Vail on purpose: Child’s struggles distress mom |

Vail on purpose: Child’s struggles distress mom

Sheri Fisher

“How are the kids enjoying their summer?” I asked as we began our coaching session.

“The boys seem to be doing well and keeping busy,” Sabrina said.

“What about Mary?” I asked, referring to her eight year old daughter.

“Mary is driving me crazy. She’s different from the boys when they were her age.”

“Tell me about their differences,” I said.

“I initially thought it was due to gender, but there is even a gap between Mary and her friends.”

“Describe the gap,” I said.

“Mary loves to be the center of attention. If she’s not, she’ll cry, pester other children or ask the adults repetitive questions. I sometimes don’t like being with Mary. It’s a terrible thing for a mother to say,” Sabrina paused.

“You said you’re working with a counselor,” I said. “How is that going?”

“Great,” Sabrina said. “They tested and found Mary has ADHD and she is emotionally behind other kids her age, probably due to being ill when she was younger.”

“Do you feel better knowing what’s behind her behavioral differences?” I asked.

“It’s better to know, but her behavior still bothers me and I wish her differences weren’t so obvious and irritating to others,” Sabrina added.

She continued, “The other day we were at a friend’s house and the kids were playing,” Sabrina explained. “One of the other girls came in and told her mom that she didn’t want to play with ‘Mary the cry baby.’ I’ve seen the same thing at home. If Mary doesn’t get her way, she cries. My feelings were hurt. Each time I take her somewhere, I pray that we have a ‘normal’ day.”

I could tell this was difficult for Sabrina.

“It would be easier if other people knew why Mary acted like she does so they could be compassionate and patient, but I can’t explain it to everyone,” Sabrina said.

“When you and Mary are with others, how do you feel?” I asked.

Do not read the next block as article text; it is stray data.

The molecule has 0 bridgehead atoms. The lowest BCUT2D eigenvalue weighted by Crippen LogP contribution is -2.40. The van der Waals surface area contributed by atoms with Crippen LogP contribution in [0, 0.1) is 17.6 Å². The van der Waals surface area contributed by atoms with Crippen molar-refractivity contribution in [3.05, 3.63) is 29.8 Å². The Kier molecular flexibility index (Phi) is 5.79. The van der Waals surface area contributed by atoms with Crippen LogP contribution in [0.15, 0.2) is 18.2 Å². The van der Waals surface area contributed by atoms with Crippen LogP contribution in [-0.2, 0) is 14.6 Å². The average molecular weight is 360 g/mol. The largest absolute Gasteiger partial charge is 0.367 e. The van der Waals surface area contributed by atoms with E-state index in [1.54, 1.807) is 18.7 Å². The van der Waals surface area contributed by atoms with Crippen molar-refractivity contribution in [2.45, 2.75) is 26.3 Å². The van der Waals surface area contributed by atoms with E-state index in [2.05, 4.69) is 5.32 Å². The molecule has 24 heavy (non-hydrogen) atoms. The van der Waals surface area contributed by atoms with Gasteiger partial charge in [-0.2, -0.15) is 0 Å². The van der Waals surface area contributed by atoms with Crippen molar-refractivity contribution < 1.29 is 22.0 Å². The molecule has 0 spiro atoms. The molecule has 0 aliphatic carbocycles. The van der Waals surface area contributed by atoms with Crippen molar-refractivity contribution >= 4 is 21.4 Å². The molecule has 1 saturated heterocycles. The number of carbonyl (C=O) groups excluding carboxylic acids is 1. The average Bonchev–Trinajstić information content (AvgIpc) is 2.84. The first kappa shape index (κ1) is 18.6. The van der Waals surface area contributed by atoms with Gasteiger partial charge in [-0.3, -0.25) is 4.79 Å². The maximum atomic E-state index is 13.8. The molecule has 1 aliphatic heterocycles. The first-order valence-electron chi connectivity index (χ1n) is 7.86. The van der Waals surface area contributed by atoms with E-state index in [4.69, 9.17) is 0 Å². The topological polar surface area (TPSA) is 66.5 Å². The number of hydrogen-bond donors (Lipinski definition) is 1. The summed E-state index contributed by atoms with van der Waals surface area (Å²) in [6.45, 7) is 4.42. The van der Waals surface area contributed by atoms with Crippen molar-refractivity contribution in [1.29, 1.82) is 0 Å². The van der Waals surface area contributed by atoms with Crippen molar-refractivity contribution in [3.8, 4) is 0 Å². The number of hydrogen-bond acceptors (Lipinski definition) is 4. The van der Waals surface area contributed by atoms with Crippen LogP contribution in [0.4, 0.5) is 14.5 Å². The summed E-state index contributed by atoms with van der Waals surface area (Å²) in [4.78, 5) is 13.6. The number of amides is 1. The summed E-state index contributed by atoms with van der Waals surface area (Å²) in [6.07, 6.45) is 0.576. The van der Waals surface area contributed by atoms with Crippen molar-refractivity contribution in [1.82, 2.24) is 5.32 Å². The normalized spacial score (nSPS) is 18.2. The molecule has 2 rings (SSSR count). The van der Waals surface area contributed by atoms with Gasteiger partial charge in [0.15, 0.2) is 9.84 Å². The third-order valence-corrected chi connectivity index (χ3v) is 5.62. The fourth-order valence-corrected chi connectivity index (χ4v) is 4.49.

“I’m embarrassed for Mary, sad that she struggles and guilty because I keep wishing she could act normal!” Sabrina said.

“Are you embarrassed for yourself?”

Sabrina paused. “Yes. Mary’s behavior feels like a reflection of my parenting skills. I feel people judge me because my child acts this way.”

“Is her behavior a reflection of your parenting skills?” I asked.

“No. I know that, but others don’t,” she said. “Maybe I’m more concerned about what they think about me,” her voice trailed off. “Maybe that’s what’s bothering me … when family members, friends and teachers make judgments about my parenting,” Sabrina said. “But I feel I’m a good parent.”

“Are you a good parent?” I asked.

“Yes, but…”

“No ‘buts,'” I interrupted. “Knowing what you know, are you a good parent?”

“I guess.”

“So it sounds like there are at least two things that are bothering you about the situation with Mary. First, is her behavior, and you said you are working with the counselor on this. Second, is how you feel about Mary’s behavior and how it reflects on you, right?”

She nodded.

“This week, will you create a description of what a ‘good’ parent looks like?” I said and Mary nodded. “Then monitor your behavior to see how closely it matches your description. My guess is that you are a pretty good parent and rely too much on what you think others think.”

“I will create a description and monitor my behavior,” Sabrina said. “Obviously I drive myself crazy trying to live up to what I think a ‘good’ parent is, even though I’m not exactly sure what that is. It’s like being evaluated at work without a job description – and that never works.”

Before she left, we agreed she would e-mail her definition of what a “good parent” looks like by Friday. Sabrina had created yet another step to move her forward.

Coaching Challenge: If you judge yourself, write down what your expectations are. Are they realistic? Where are you incorporating these traits and where would you like to turn up or down the volume? Make a short list of how to better refine or fulfill your vision and then create steps to move you forward.

Sheri Fisher is a life coach who lives in Grand Junction, Colorado with her husband Tom and their three sons. Her practice, Living On Purpose, focuses on personal and professional coaching. The situations and characters in her column are fictional to maintain client confidentiality. If you have topic suggestions, Sheri can be reached at or for more information, visit:

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